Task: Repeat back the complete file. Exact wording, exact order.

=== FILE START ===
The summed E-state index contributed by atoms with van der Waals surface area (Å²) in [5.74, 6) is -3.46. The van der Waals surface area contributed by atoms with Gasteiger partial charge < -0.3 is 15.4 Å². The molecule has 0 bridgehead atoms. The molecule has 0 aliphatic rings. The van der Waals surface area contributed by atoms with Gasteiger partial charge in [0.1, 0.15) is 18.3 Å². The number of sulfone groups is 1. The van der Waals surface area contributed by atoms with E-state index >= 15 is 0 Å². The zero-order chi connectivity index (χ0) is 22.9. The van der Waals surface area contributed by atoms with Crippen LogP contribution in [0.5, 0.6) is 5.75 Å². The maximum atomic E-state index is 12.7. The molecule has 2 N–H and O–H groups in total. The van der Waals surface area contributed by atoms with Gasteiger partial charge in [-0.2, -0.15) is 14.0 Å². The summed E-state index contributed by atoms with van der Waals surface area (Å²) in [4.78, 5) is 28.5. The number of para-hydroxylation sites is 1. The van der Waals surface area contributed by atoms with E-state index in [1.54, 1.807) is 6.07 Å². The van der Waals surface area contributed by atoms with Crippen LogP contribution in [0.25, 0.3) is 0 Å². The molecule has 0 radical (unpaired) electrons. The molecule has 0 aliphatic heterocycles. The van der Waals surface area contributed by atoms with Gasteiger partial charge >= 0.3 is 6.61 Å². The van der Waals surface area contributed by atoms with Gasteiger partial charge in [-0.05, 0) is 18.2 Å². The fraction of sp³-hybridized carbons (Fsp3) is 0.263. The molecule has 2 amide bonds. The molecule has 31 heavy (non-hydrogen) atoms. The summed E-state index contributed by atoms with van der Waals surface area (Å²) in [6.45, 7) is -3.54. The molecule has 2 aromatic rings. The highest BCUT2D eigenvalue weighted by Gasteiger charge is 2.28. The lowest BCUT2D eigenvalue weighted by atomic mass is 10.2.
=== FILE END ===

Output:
The summed E-state index contributed by atoms with van der Waals surface area (Å²) in [5.74, 6) is -3.46. The van der Waals surface area contributed by atoms with Gasteiger partial charge < -0.3 is 15.4 Å². The molecule has 0 bridgehead atoms. The molecule has 0 aliphatic rings. The van der Waals surface area contributed by atoms with Gasteiger partial charge in [0.1, 0.15) is 18.3 Å². The number of sulfone groups is 1. The van der Waals surface area contributed by atoms with E-state index >= 15 is 0 Å². The zero-order chi connectivity index (χ0) is 22.9. The van der Waals surface area contributed by atoms with Crippen LogP contribution in [0.5, 0.6) is 5.75 Å². The maximum atomic E-state index is 12.7. The molecule has 2 N–H and O–H groups in total. The van der Waals surface area contributed by atoms with Gasteiger partial charge in [-0.2, -0.15) is 14.0 Å². The summed E-state index contributed by atoms with van der Waals surface area (Å²) in [4.78, 5) is 28.5. The number of para-hydroxylation sites is 1. The van der Waals surface area contributed by atoms with E-state index in [1.54, 1.807) is 6.07 Å². The van der Waals surface area contributed by atoms with Crippen LogP contribution in [0.25, 0.3) is 0 Å². The molecule has 0 radical (unpaired) electrons. The molecule has 0 aliphatic heterocycles. The van der Waals surface area contributed by atoms with Gasteiger partial charge >= 0.3 is 6.61 Å². The van der Waals surface area contributed by atoms with Gasteiger partial charge in [-0.05, 0) is 18.2 Å². The fraction of sp³-hybridized carbons (Fsp3) is 0.263. The molecule has 2 amide bonds. The molecule has 31 heavy (non-hydrogen) atoms. The summed E-state index contributed by atoms with van der Waals surface area (Å²) in [6.45, 7) is -3.54. The molecule has 2 aromatic rings. The highest BCUT2D eigenvalue weighted by Gasteiger charge is 2.28. The lowest BCUT2D eigenvalue weighted by atomic mass is 10.2.